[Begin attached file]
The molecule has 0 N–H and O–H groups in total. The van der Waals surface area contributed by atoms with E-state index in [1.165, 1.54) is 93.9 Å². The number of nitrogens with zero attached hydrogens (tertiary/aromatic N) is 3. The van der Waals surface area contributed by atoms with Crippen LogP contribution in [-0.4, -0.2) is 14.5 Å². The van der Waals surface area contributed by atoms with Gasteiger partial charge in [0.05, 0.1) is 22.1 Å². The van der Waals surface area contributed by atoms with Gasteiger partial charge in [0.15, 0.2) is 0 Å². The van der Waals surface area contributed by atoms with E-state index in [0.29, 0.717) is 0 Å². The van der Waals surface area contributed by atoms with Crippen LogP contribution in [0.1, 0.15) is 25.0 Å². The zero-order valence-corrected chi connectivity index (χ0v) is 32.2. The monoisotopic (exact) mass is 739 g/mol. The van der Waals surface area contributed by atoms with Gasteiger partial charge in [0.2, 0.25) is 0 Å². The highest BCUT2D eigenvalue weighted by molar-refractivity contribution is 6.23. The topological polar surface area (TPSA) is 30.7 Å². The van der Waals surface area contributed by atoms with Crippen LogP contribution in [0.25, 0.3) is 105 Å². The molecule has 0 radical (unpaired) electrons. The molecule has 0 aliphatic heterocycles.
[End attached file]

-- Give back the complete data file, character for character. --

The molecule has 0 N–H and O–H groups in total. The van der Waals surface area contributed by atoms with E-state index in [1.165, 1.54) is 93.9 Å². The number of nitrogens with zero attached hydrogens (tertiary/aromatic N) is 3. The van der Waals surface area contributed by atoms with Crippen LogP contribution in [-0.4, -0.2) is 14.5 Å². The van der Waals surface area contributed by atoms with Gasteiger partial charge in [0.05, 0.1) is 22.1 Å². The van der Waals surface area contributed by atoms with Gasteiger partial charge in [0.15, 0.2) is 0 Å². The van der Waals surface area contributed by atoms with E-state index in [0.29, 0.717) is 0 Å². The van der Waals surface area contributed by atoms with Crippen LogP contribution in [0.1, 0.15) is 25.0 Å². The zero-order valence-corrected chi connectivity index (χ0v) is 32.2. The monoisotopic (exact) mass is 739 g/mol. The van der Waals surface area contributed by atoms with Gasteiger partial charge in [0.2, 0.25) is 0 Å². The highest BCUT2D eigenvalue weighted by molar-refractivity contribution is 6.23. The topological polar surface area (TPSA) is 30.7 Å². The van der Waals surface area contributed by atoms with Crippen LogP contribution in [0.25, 0.3) is 105 Å². The molecule has 0 radical (unpaired) electrons. The molecule has 0 aliphatic heterocycles.